Vulval itching is quite common and can be very disturbing. Up to 10% of women experience this symptom and need to see a doctor for a persistent itch. If left untreated, it can lead to soreness, ulceration and infection. 

What are the common causes of vulval itch? 

-Candidiasis (yeast infection) 

-threadworm (often due to poor perineal hygiene) 

-genital lice

*Vulval skin diseases 

-lichen sclerosus (a chronic inflammatory disease of the anus and genitals) 

-vulval dermatitis (can be an allergic reaction to soaps, creams or fabrics) 

-lichen planus (a rare cause) 

-vulval psoriasis (well-defined reddish or whitish patches with scaling around the pubic area) 
*Vulval pre-cancerous growth or vulval cancer
*Urinary incontinence (constant soiling and irritation) 
*Systemic conditions (liver failure, kidney failure, diabetes, etc.) 
*Medications (eg. Chloroquine) 
*Hormonal changes (as in pregnancy and menopause) 
*Unknown causes (idiopathic) 
Management basically depends on the cause, but there are general measures that can be taken. 
1. Avoid scratching. It sounds impossible but that’s just the truth. The more you scratch, the more histamine is released into the skin, and the more you feel like scratching! Cut your nails short, resist the urge and avoid the irritants, if known.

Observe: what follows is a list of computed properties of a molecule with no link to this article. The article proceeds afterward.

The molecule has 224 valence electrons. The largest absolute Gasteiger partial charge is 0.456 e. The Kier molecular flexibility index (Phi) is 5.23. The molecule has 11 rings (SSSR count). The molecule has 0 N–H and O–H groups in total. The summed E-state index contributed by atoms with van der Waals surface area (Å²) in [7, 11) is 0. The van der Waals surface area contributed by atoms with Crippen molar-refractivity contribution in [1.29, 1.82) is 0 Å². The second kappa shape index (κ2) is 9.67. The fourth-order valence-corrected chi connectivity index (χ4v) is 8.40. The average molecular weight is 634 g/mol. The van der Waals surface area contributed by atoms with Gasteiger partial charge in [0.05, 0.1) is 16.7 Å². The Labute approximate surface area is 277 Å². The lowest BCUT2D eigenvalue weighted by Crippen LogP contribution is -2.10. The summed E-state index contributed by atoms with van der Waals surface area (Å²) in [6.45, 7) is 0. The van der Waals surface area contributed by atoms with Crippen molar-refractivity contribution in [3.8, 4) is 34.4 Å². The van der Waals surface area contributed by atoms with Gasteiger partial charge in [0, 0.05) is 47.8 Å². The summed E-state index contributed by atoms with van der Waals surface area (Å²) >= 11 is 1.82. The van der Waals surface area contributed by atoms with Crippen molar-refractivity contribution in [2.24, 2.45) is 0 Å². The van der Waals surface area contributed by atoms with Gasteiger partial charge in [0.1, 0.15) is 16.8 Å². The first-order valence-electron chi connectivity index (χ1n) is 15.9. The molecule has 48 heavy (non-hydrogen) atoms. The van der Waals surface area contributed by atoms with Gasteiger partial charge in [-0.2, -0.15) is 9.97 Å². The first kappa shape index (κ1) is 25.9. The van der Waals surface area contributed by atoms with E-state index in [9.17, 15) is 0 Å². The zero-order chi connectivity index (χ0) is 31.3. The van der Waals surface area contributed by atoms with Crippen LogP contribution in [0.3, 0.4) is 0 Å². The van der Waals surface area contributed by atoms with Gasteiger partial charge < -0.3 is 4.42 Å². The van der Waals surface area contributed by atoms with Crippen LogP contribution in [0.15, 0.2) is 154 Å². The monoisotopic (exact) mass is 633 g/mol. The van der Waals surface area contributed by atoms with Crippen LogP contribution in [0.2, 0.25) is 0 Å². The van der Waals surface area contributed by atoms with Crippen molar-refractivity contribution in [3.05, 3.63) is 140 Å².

2. Anti-histamines. These are drugs that break the itch-scratch-itch cycle. Opt for sedating ones (such as piriton) at night, so that you can sleep well! 
3. Identify the actual cause and treat appropriately. You may need some invasive tests like high vaginal swab (for microbiological analysis), skin biopsy, skin scrapping and blood analysis. For example, yeast infection can be easily treated with antifungal creams and pessaries. 
4. Practise general vulval and perineal hygiene. Vulval itching is sometimes due to urinary or fecal contamination. 
5. Apply simple, natural, non-perfumed emollients (such as olive oil, shea butter etc.)
6. Use weak steroid creams (sparingly, with physician prescription only) for a short period. This is the best option for chronic itching. 
7. Avoid sexual intercourse until your condition has resolved. Encourage your sexual partner to get treated for STI too (if that is the cause). 


Author: Khadijah Sanni-Tijani

Khadijah is a young Nigerian woman, a muslim, a wife, a mum, a doctor and a blogger. She was born and raised in Ibadan, Nigeria. She is currently practising in Saudi Arabia.

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